College Football Bowl Games: Your Grandpa's Bowl Games, 50 Years Ago (1961-62)

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College Football Bowl Games: Your Grandpa's Bowl Games, 50 Years Ago (1961-62)
Heisman winner Ernie Davis (left) met President Kennedy (center).

Fifty years ago, bowl games were more meaningful.

They were scarcer. While the number of FBS (I-A) programs today is actually somewhat smaller than the number of eligible football programs 50 years ago, there are almost three times as many bowl games (12 in 1961-62; 35 in 2011-12).

In my previous article, I examined the bowl season of 1986-87; by doing so, I intended to convey to today's college undergraduates (few of whom have any memory of top-tier college football before the Bowl Championship Series (BCS), much less of a Big Ten with exactly 10 member schools) what the college football landscape—especially that of the the postseason—looked like when their fathers were undergraduates (or thereabouts).

In this article, I look to the college football postseason of 50 years ago—two generations (approximately)—when the grandfathers of today's undergraduates were of college age (or thereabouts).

The 1986-87 season marked a major threshold in the college football postseason; specifically, the beginnings of what was to become the BCS. It also planted the seeds for the proliferation of bowl games, for conference expansion and for the disappearance of independents.

1961-62 was not a major threshold in that sense, but it still can be considered a watershed year for three reasons:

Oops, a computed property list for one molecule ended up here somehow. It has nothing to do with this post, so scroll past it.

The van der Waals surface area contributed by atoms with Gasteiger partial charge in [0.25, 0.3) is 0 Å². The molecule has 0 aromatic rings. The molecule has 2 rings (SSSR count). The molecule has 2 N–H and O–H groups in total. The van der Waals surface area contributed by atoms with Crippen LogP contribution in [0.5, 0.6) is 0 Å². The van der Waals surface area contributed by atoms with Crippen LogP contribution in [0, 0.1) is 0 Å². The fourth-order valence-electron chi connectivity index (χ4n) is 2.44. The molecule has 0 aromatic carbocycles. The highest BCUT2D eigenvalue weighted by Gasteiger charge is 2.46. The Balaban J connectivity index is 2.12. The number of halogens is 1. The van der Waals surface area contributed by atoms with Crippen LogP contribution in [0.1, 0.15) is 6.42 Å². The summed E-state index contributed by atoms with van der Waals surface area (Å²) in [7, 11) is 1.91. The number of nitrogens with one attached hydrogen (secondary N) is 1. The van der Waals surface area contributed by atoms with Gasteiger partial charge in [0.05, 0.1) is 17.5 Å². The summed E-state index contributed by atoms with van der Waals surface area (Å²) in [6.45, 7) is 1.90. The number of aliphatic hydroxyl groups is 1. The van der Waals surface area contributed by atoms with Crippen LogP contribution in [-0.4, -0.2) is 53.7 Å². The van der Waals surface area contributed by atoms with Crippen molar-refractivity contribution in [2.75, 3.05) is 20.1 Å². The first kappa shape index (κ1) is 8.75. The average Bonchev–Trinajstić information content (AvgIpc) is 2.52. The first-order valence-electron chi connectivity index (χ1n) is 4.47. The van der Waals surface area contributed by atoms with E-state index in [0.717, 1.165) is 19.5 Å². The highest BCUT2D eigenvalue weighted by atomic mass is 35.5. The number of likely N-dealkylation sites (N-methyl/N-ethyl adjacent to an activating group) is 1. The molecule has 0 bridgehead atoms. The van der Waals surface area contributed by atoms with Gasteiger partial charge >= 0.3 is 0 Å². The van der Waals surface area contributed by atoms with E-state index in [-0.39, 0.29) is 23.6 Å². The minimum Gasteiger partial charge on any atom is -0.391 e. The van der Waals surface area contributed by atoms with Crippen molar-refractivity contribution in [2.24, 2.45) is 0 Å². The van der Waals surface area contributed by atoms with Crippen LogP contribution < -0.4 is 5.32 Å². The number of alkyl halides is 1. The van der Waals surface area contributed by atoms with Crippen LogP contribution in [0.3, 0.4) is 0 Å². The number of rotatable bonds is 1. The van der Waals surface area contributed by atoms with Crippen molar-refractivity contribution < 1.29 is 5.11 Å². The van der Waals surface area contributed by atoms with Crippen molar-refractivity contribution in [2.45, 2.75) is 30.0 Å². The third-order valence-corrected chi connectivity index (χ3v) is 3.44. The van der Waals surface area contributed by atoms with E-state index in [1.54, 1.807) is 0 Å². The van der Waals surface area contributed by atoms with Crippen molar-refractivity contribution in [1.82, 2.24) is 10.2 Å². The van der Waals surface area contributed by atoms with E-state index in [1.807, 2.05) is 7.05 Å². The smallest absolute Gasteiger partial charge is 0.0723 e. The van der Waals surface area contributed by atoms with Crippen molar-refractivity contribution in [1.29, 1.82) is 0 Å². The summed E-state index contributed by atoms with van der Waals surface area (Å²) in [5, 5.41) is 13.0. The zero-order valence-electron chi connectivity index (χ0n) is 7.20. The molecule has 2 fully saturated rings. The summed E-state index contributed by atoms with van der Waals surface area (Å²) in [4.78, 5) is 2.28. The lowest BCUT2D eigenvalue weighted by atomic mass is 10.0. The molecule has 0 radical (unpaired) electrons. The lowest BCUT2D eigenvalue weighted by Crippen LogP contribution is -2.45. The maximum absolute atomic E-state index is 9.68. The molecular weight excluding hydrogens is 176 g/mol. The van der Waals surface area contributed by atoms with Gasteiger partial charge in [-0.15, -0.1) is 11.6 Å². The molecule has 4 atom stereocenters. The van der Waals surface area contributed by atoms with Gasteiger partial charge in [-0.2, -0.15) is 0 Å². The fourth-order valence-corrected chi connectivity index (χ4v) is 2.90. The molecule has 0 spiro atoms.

1. Syracuse running back Ernie Davis (pictured above meeting President John F. Kennedy) becomes the first African-American to win the Heisman Trophy.

2. Ohio State's faculty council turns down the Buckeyes' invitation to the Rose Bowl.

3. Bear Bryant wins his first "national championship" at Alabama; this was also the Crimson Tide's first consensus major poll (AP, 1936-present; UPI/coaches, 1950-present) "national championship."

Other things of note:

TCU, though it finished with a losing record, played spoiler, tying Ohio State and beating Texas. The Horned frogs also beat bowl-bound Kansas, and lost to four other bowl-bound teams: Rice, Baylor, Arkansas, and UCLA.

Most schools played regular season schedules of 10 games, though the Big Ten, MAC, Ivy and some independents played nine-game regular season schedules.

The AP and UPI named their national champions before the bowl games, at the end of the regular season. The AP would continue to do so until the 1968-69 season (with the exception of 1965-66); UPI would continue to do so until the 1974-75 season.

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